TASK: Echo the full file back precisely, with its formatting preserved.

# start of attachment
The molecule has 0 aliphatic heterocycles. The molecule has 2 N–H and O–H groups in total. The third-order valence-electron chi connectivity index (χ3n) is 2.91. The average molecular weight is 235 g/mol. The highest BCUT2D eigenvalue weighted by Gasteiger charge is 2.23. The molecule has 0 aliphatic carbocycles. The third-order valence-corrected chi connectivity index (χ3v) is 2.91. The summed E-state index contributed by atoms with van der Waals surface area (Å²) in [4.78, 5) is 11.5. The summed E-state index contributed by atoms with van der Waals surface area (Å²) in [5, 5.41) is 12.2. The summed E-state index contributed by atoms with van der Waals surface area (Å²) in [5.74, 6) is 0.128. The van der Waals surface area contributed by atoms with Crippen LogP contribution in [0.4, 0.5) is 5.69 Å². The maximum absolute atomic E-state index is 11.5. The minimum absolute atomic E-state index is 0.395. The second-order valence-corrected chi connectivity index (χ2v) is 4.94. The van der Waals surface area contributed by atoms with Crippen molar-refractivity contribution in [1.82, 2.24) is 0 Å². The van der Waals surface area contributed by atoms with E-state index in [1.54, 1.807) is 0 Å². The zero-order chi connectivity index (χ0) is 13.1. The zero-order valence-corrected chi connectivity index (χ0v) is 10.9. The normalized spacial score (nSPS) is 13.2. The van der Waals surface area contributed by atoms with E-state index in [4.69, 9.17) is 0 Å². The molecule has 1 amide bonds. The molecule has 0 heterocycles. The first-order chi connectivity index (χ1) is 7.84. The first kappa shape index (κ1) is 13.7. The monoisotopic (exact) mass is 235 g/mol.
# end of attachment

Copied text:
The molecule has 0 aliphatic heterocycles. The molecule has 2 N–H and O–H groups in total. The third-order valence-electron chi connectivity index (χ3n) is 2.91. The average molecular weight is 235 g/mol. The highest BCUT2D eigenvalue weighted by Gasteiger charge is 2.23. The molecule has 0 aliphatic carbocycles. The third-order valence-corrected chi connectivity index (χ3v) is 2.91. The summed E-state index contributed by atoms with van der Waals surface area (Å²) in [4.78, 5) is 11.5. The summed E-state index contributed by atoms with van der Waals surface area (Å²) in [5, 5.41) is 12.2. The summed E-state index contributed by atoms with van der Waals surface area (Å²) in [5.74, 6) is 0.128. The van der Waals surface area contributed by atoms with Crippen LogP contribution in [0.4, 0.5) is 5.69 Å². The maximum absolute atomic E-state index is 11.5. The minimum absolute atomic E-state index is 0.395. The second-order valence-corrected chi connectivity index (χ2v) is 4.94. The van der Waals surface area contributed by atoms with Crippen molar-refractivity contribution in [1.82, 2.24) is 0 Å². The van der Waals surface area contributed by atoms with E-state index in [1.54, 1.807) is 0 Å². The zero-order chi connectivity index (χ0) is 13.1. The zero-order valence-corrected chi connectivity index (χ0v) is 10.9. The normalized spacial score (nSPS) is 13.2. The van der Waals surface area contributed by atoms with E-state index in [4.69, 9.17) is 0 Å². The molecule has 1 amide bonds. The molecule has 0 heterocycles. The first-order chi connectivity index (χ1) is 7.84. The first kappa shape index (κ1) is 13.7. The monoisotopic (exact) mass is 235 g/mol.